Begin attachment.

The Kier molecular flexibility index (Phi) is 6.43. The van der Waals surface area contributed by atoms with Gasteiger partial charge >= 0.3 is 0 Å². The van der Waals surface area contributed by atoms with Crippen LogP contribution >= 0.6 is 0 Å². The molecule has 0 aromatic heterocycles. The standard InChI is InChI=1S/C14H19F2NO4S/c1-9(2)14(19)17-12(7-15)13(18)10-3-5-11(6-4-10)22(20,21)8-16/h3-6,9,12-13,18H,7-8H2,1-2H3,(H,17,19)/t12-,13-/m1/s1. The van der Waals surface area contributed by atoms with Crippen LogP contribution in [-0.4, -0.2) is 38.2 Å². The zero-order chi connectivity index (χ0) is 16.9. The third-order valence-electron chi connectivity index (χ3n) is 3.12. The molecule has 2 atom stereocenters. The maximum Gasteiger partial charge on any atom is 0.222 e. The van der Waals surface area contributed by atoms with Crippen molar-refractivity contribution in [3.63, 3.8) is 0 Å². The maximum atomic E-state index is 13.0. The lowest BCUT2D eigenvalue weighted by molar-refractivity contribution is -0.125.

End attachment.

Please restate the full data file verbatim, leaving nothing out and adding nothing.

The Kier molecular flexibility index (Phi) is 6.43. The van der Waals surface area contributed by atoms with Gasteiger partial charge >= 0.3 is 0 Å². The van der Waals surface area contributed by atoms with Crippen LogP contribution >= 0.6 is 0 Å². The molecule has 0 aromatic heterocycles. The standard InChI is InChI=1S/C14H19F2NO4S/c1-9(2)14(19)17-12(7-15)13(18)10-3-5-11(6-4-10)22(20,21)8-16/h3-6,9,12-13,18H,7-8H2,1-2H3,(H,17,19)/t12-,13-/m1/s1. The van der Waals surface area contributed by atoms with Crippen LogP contribution in [-0.4, -0.2) is 38.2 Å². The zero-order chi connectivity index (χ0) is 16.9. The third-order valence-electron chi connectivity index (χ3n) is 3.12. The molecule has 2 atom stereocenters. The maximum Gasteiger partial charge on any atom is 0.222 e. The van der Waals surface area contributed by atoms with Crippen molar-refractivity contribution in [3.63, 3.8) is 0 Å². The maximum atomic E-state index is 13.0. The lowest BCUT2D eigenvalue weighted by molar-refractivity contribution is -0.125.